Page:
In retrospect, these seem hilarious. But at that moment…..

    Liked by 1 person

  4. Annoné says:

    Wonderful, thanks. I don’t remember any horrors from the appraisals I had with you but perhaps they have been mercifully forgotten. You were always sympathetic and, most important, fun. (I am wondering if the Simon you mention is one of the trainees who sat with me; it sounds very likely. He was pretty hard headed).

    Liked by 2 people

  5. gordon759 says:

    Working in local government we had the joy of pointless form filling. We were always pleased the forms didn’t ask the questions that might have embarrassed our seniors, I was one of the archaeology team, and we really did have a skeleton in our cupboard (well part of one at least).

    Convinced that our responses were rarely, if ever, read a colleague added a comment to a health and safety at work form. We worked in an office, our hazards were the same as everybody else in the building, so we thought it a pointless exercise. At the end, in a box labelled, “Hazards specific to your working environment” he wrote, “Inadvertently waking the spirits of the dammed who would wreak havoc on all mankind.”

    It was apparently several weeks before anybody noticed.

    Liked by 3 people

    • TanGental says:

      I had a colleague drafting the contract to build crissrail who was similarly convinced no one read the many schedules. He added a preliminary stage to the arbitration schedule dealing with disputes requiring the parties to dicuss the dispute Over tea at Fortnums with the party bringing the dispute paying. Took months before anyone twigged.

      Liked by 2 people

  6. noelleg44 says:

    I found this very reassuring, since I had to do interviews of medical school candidates for many years. None of them threw up, but I had some where getting whole sentences out of them required excavation. One jiggled his knees so violently that the table between us walked across the room. Others talked on and on endlessly, and I got to the point that if one more interviewee punctuated their discourse with you know, you know, I would walk out of the room.

    Liked by 1 person

  7. I loved interviewing and once had the pleasure of interviewing someone for a position who had, himself, interviewed me. I saw the light dawn after a couple of minutes but did not let on that I’d recognised him. He didn’t appoint me…I didn’t appoint him! As Chair of a charity I once interviewed a Judge as a potential trustee. It was one of the most enjoyable interviews I ever undertook.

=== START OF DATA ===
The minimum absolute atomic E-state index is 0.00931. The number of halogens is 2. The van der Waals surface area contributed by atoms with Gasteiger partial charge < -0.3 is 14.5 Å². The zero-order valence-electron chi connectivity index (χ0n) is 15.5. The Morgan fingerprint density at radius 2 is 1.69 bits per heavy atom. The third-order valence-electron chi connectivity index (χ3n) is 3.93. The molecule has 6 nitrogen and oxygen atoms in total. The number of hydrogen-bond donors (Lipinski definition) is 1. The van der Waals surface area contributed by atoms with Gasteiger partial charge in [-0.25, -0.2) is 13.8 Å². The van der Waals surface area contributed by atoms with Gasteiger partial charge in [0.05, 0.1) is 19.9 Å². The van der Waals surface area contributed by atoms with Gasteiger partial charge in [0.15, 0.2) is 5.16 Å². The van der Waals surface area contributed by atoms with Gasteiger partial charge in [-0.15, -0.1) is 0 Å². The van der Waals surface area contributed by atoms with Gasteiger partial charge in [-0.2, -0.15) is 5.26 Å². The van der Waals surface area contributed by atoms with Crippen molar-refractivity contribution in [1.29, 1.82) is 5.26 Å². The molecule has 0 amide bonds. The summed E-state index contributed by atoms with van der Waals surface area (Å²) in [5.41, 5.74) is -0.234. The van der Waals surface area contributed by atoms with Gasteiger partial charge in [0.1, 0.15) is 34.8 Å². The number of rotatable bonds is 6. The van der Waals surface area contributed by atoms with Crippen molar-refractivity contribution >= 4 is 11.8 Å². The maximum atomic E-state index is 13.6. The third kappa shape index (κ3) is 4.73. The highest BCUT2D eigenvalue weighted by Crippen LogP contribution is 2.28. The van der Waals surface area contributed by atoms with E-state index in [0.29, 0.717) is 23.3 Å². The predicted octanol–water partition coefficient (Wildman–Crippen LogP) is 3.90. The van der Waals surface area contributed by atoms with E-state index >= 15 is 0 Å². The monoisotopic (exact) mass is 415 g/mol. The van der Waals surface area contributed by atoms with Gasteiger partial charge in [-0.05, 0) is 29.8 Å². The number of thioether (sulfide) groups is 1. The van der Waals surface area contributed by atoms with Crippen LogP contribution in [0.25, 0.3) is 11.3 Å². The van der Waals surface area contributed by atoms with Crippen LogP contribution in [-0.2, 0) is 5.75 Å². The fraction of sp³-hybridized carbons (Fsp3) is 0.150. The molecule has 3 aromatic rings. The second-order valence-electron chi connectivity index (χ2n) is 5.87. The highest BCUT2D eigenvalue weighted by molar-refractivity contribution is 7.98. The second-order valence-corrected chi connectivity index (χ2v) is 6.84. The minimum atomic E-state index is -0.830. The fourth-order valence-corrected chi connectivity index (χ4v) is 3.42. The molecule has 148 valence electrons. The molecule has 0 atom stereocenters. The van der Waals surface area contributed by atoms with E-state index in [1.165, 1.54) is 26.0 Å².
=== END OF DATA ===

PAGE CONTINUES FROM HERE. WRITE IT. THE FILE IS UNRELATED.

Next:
Appraisal techniques are something that surely must have been generated as part of someone’s final thesis at University, the same as Supporting People, Universal Credit, or Liz Truss’ budget proposals. All of them totally unfit for purpose.

    Liked by 2 people

  8. willowdot21 says:

    The the joys of being a boss

    Liked by 1 person

  9. Darlene says:

    After being a recruiter for many years, I must remember to share some of my amusing interview stories. I think I only fell asleep once, maybe twice, but I don’t think they noticed. Number 6 is hilarious.

    Liked by 1 person

  10. I can honestly say none of my appraisal sessions with others were nearly as hysterical. I did have one member of my team graphically describe where I could file his appraisal before walking out. Super post, Geoff.

    Liked by 2 people

  11. trifflepudling says:

    I’ll never forgot that guy who was interviewed by mistake on bbc news. He was a computer technician who happened to be around and they thought he was a legal expert on IT or something. Poor chap’s face was a picture when he realised he was on live tv!

    Liked by 1 person

  12. Ah Geoff – you have my sympathies. In my first management role, I was tossed in with my first job being to hire a full tea, never having done that before is a technical setting. It was swim or drown and I did a bit of both. Of those 15, two were, um, something a lot less than good hires. I determined to never make that mistake again and came up with a method that kept me alive for many years afterwards. My director one day tried to drop an appraisal tool on us and we hated it. It was worse than just free-styling our way through them, so again, I needed and made up a tool that worked so well they replaced it as soon as HR heard about our success. Now almost 2 decades later, we all hate the appraisal tool and ignore it until forced to deal with it, but what we put in is largely perfunctory nonsense. Sorry, with HR being what it is today, this may never be solved.
    Great read BTW – I was sympathizing with your torment right from the start.


  13. V.M.Sang says:

    Appraisal are a nightmare for both parties, in my opinion.
    Your story of the muddled appraisees brings to mind one parents’ evening at the school where I taught science in the 90s. After talking for a while, and telling the very nice parents their son had great potential, and was very clever, but wasted his time, the mother looked at me and said, ‘Are we talking about the same boy? I don’t recognise him from this.’
    Indeed, there were two boys with the same first name in the class. One was as I described, a bright but lazy boy, and the other, (the one I should be discussing) a very clever boy and a model pupil.
    Red faces asi had to admit I had got them mixed up!

    Liked by 3 people

    • TanGental says:

      Yep, it happened to us. Year 10 and form teacher asks if our daughter has decided on A-levels and future. Surprised, since she’s been set on being a vet since whenever and has sciences lined up we say so. Form teacher stumbles, suggesting that may be optimistic, at which point it dawns on my wife we have been muddled with someone else. Never did find out who…

      Liked by 2 people

    • Oh my!
      Thanks VM, for bring up (finally) a screw-up that I’ve not made. I’ve certainly met my quota of others in the same genre.

      Liked by 1 person